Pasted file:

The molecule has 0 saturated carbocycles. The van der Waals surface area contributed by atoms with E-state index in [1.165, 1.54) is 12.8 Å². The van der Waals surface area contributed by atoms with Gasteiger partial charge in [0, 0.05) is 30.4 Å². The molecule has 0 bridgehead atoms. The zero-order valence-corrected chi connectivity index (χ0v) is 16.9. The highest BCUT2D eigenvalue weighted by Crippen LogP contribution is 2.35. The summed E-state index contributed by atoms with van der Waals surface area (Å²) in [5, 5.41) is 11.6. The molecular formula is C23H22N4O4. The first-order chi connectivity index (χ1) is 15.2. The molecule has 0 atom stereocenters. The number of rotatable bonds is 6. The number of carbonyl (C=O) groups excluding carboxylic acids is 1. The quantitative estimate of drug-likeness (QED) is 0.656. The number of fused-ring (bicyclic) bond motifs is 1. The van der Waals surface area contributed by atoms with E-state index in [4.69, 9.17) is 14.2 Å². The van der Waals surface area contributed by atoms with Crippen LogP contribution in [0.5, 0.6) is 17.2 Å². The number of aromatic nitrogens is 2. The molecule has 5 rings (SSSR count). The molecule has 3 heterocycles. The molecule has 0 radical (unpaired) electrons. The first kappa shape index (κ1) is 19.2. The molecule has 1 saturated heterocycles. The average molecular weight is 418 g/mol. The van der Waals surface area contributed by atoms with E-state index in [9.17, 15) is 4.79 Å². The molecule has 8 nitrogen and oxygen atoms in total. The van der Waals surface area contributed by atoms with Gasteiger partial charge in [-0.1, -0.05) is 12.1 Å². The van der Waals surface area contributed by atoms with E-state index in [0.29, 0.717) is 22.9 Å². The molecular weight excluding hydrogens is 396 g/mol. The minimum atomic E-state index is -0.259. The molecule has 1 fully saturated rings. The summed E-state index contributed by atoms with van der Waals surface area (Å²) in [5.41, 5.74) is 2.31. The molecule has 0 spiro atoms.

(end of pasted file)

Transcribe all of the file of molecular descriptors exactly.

The molecule has 0 saturated carbocycles. The van der Waals surface area contributed by atoms with E-state index in [1.165, 1.54) is 12.8 Å². The van der Waals surface area contributed by atoms with Gasteiger partial charge in [0, 0.05) is 30.4 Å². The molecule has 0 bridgehead atoms. The zero-order valence-corrected chi connectivity index (χ0v) is 16.9. The highest BCUT2D eigenvalue weighted by Crippen LogP contribution is 2.35. The summed E-state index contributed by atoms with van der Waals surface area (Å²) in [5, 5.41) is 11.6. The molecular formula is C23H22N4O4. The first-order chi connectivity index (χ1) is 15.2. The molecule has 0 atom stereocenters. The number of rotatable bonds is 6. The number of carbonyl (C=O) groups excluding carboxylic acids is 1. The quantitative estimate of drug-likeness (QED) is 0.656. The number of fused-ring (bicyclic) bond motifs is 1. The van der Waals surface area contributed by atoms with E-state index in [4.69, 9.17) is 14.2 Å². The van der Waals surface area contributed by atoms with Crippen LogP contribution in [0.5, 0.6) is 17.2 Å². The number of aromatic nitrogens is 2. The molecule has 5 rings (SSSR count). The molecule has 3 heterocycles. The molecule has 0 radical (unpaired) electrons. The first kappa shape index (κ1) is 19.2. The molecule has 1 saturated heterocycles. The average molecular weight is 418 g/mol. The van der Waals surface area contributed by atoms with E-state index in [9.17, 15) is 4.79 Å². The molecule has 8 nitrogen and oxygen atoms in total. The van der Waals surface area contributed by atoms with Gasteiger partial charge in [-0.1, -0.05) is 12.1 Å². The van der Waals surface area contributed by atoms with E-state index in [0.29, 0.717) is 22.9 Å². The molecular weight excluding hydrogens is 396 g/mol. The minimum atomic E-state index is -0.259. The molecule has 1 fully saturated rings. The summed E-state index contributed by atoms with van der Waals surface area (Å²) in [5.41, 5.74) is 2.31. The molecule has 0 spiro atoms.